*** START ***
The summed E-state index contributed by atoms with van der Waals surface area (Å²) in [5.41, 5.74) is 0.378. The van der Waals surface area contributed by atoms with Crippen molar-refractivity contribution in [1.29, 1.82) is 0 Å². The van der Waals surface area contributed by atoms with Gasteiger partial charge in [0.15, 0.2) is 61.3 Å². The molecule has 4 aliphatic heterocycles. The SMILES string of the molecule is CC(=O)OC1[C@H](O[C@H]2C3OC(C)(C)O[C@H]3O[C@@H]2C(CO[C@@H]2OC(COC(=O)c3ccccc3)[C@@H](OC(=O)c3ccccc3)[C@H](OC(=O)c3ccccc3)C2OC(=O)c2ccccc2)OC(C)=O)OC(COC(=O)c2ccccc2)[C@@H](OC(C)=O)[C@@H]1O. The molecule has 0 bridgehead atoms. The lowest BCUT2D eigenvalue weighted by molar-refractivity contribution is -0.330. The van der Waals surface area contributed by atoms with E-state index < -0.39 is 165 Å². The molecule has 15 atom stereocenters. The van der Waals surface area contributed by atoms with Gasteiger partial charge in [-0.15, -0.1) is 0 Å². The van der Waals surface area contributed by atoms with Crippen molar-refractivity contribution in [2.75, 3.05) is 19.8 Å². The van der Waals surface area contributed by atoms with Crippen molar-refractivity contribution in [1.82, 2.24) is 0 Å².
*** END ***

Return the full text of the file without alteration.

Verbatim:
The summed E-state index contributed by atoms with van der Waals surface area (Å²) in [5.41, 5.74) is 0.378. The van der Waals surface area contributed by atoms with Crippen molar-refractivity contribution in [1.29, 1.82) is 0 Å². The van der Waals surface area contributed by atoms with Gasteiger partial charge in [0.15, 0.2) is 61.3 Å². The molecule has 4 aliphatic heterocycles. The SMILES string of the molecule is CC(=O)OC1[C@H](O[C@H]2C3OC(C)(C)O[C@H]3O[C@@H]2C(CO[C@@H]2OC(COC(=O)c3ccccc3)[C@@H](OC(=O)c3ccccc3)[C@H](OC(=O)c3ccccc3)C2OC(=O)c2ccccc2)OC(C)=O)OC(COC(=O)c2ccccc2)[C@@H](OC(C)=O)[C@@H]1O. The molecule has 0 bridgehead atoms. The lowest BCUT2D eigenvalue weighted by molar-refractivity contribution is -0.330. The van der Waals surface area contributed by atoms with E-state index < -0.39 is 165 Å². The molecule has 15 atom stereocenters. The van der Waals surface area contributed by atoms with Gasteiger partial charge in [-0.15, -0.1) is 0 Å². The van der Waals surface area contributed by atoms with Crippen molar-refractivity contribution in [2.75, 3.05) is 19.8 Å². The van der Waals surface area contributed by atoms with Crippen molar-refractivity contribution in [1.82, 2.24) is 0 Å².